BSIA supports Four Issues One Voice campaign

David Dickinson, Chief Executive of the British Security Industry Association (BSIA) announced that the BSIA is supporting the Four Issues One Voice Campaign of the SMT and

The British Security Industry Association (BSIA) fully supports the Four Issues, One Voice Campaign (SMT, April 2006, pp34-36). It focuses on issues that have been at the very heart of the Association’s work during these past three years. We commend Security Management Today and for engaging so many different organisations in such an important debate about the future of our industry. It is through initiatives such as this that industries become professions and aspirations turn into reality. In terms of the licensing of in-house officers, the BSIA totally supports the campaign’s aims in this area. Indeed, we have ‘constantly and vociferously’ lobbied for the inclusion of in-house staff from the moment the Private Security Industry Bill was published at the end of 2000. In-house was included in the original White Paper, but there was no explanation as to why it was then withdrawn from the draft Bill. Our concerns centre on the issue of double standards and the creation of a loophole that can be exploited.

Industry representation on regulatory matters is, of course, essential. There is indeed a good deal to commend the Irish model. Now that there is no longer a Stakeholder Advisory Group, the industry might reasonably expect to have one of its representatives on the Security Industry Authority (SIA) Board. However, there is a second issue here, more specifically relating to representation per se. While the SIA has adopted an admirably open stance towards industry consultation, we cannot assume that our modern Regulator will stay in its current guise forever. It has already been mooted that the SIA might somehow be subsumed by the Health and Safety Executive at some point in time. It is for this reason that Trade Association representation remains essential.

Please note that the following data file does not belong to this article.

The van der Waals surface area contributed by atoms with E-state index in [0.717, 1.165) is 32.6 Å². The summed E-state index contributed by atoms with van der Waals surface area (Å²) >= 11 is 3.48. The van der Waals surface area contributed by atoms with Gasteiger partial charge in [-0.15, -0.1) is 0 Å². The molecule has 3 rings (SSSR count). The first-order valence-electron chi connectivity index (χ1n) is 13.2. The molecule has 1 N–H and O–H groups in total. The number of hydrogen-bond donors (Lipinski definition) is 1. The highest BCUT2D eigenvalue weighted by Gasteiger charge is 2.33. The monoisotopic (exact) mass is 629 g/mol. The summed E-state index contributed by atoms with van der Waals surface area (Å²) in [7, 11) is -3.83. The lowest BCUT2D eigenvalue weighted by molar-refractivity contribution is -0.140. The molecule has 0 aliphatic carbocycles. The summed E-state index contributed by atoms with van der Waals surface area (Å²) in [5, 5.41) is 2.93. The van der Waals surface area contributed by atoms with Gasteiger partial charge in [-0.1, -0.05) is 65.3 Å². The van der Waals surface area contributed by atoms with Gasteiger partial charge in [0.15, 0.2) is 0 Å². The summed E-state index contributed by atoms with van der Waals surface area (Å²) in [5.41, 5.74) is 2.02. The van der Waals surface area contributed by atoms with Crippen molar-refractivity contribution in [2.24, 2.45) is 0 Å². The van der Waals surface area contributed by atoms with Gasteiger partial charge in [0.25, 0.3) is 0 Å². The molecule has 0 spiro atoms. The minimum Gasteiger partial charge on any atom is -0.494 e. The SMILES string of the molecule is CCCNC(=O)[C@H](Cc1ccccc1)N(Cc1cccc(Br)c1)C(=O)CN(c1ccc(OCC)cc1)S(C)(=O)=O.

When it comes to fair charging in relation to licensing and the Approved Contractor Scheme, the transitionary period was not a perfect solution, but nonetheless was the most practical for processing such a large volume of applications. As the Regulator has already explained, the Criminal Records Bureau check is for three years and, thus, the licence validation period cannot be extended. Those companies who left application submissions to the last minute [-] and therefore did not meet the licensing deadline [-] may well have saved money in the short term, but they have risked their long-term reputation with clients. They may also have damaged their reputation (which is arguably invaluable).

The fourth and final strand of Four Issues, One Voice focuses on cutting red tape. The BSIA is actively engaged in the debate about CCTV licensing, and agrees that this should be simpler, but also tailored to the different roles involved in CCTV operation. We are lobbying the SIA on this issue at present, and very much look forward to a positive outcome in the near future. In terms of other areas for possible improvement, the idea of a ‘driving licence’ equivalent for officers with multiple licences would be a logical way forward. It would indeed help to cut down on red tape.